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Tournament Play

by Roy Winston |  Published: May 09, '08


As promised, I would like to spend some time on playing large field tournament poker such as we will see in the upcoming WSOP. A lot of players will be making the pilgrimage to Las Vegas to play in one or more WSOP events. Let's begin with how to pick an event to play in. First are bankroll considerations. How much money am I comfortable throwing at the WSOP. Should I play satellites, or just buy in, which events offer the best bang for the buck, will the number of players, starting chips, blinds, and type of event have an influence on my chance of success.

In general the larger the buy in the slower the blind progression, and obviously the larger your starting chip stack. The fields tend to get tougher and smaller as the buy ins increase, that is except for the main event, which I will discuss later. For example the very first event is the world championship pot limit holdem which is a $10,000 buy in. Last year as a $5,000 buy in; there were just under 400 players. This year as the first event, where not everyone is in town yet, and the doubling of the entry fee should decrease the field size. At first glance it looks like a good opportunity for a bracelet; however the field will most likely be extremely tough, without much dead money. I think the larger field, low buy in, no limit events represent a great value because players with marginal skill sets will take a shot at such an event because of the lower buy in. The negatives are the small starting stacks and more aggressive blind schedules which force you to gamble more. Ideally an event would have lots of starting chips and gentle slow blinds, but that format does not exist, except maybe at last week's Borgata 2K event, but I've digressed.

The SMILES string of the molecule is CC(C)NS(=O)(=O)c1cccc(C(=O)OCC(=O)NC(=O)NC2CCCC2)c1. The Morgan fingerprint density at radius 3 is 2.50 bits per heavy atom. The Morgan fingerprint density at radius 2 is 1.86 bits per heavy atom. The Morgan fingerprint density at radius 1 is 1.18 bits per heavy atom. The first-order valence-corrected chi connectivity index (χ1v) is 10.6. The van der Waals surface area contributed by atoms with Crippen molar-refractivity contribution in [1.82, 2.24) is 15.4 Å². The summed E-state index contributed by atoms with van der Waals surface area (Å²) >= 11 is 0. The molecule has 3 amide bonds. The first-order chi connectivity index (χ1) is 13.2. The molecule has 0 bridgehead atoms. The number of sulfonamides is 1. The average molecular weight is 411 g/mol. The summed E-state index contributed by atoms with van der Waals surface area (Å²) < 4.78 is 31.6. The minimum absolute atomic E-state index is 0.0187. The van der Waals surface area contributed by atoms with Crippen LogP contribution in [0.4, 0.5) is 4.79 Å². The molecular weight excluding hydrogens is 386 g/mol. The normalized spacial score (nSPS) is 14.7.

So, just like there is no perfect airplane, car, boat, house, or as I have found out the hard way, woman (although I have to say I still believe there may be); we must look for a best fit. Take into account your bankroll, schedule, skill set, and how much you will enjoy playing, because if love of the game isn't ultimately a big reason why you are playing, then that's kind of sad, and come up with your personal WSOP plan. It is also a good idea to write it all down and budget your time and money to make sure it makes sense. Also pace yourself, don't stay up all night and play satellites and cash games and expect to be sharp the next day. Most events last year began at noon and ran until around 3am, so by the time you get back to your room its closer to 4am and if you are at all like me you lay in bed wired for a while before falling asleep. They next thing you know the suns up, and you're on your way back to the RIO. The basics of eating and sleeping should be well thought out.

Another factor which I find helps me a lot is to have a group of players I discuss hands and situations with. The process of doing this helps to increase my knowledge base and hone my skills. Michael Binger, Noah Schwartz, Joe McGowan, Zach Hyman, and Layne Flack and I often go over different aspects of our play together and I find it extremely helpful. Now what you shouldn't do is tell bad beat stories. I don't tell them and definitely don't want to hear them. That's one thing you will hear from every direction at the WSOP. Players love to tell how some donkey cracked their aces. What they leave out is how they slow played them in a 7 way pot and moved in on the turn with everything possible on the board. Anyway, having players you respect who can discuss your play honestly with, is extremely valuable. I also find when players tell me about hands they played I can usually learn something from that as well.

For more information on Roy Winston, you can visit his website: or send him an email:

Roy Winston finished 16th in 2007 Card Player, Player of the Year race. He won the WPT Borgata Poker Open and finished the year with well over $2 million in tournament poker winnings. Roy plays online exclusively at Full Tilt. For more information on Roy Winston, you can visit his website: or send an email to: with your questions or comments. The contents presented herein on this blog are purely the opinions of Roy Winston, and are not intended to reflect or promote the opinions of any other person, group, or entity. If you like what I write than thanks for reading, and if not well, thanks anyway.

Any views or opinions expressed in this blog are solely those of the author and do not necessarily represent those of the ownership or management of
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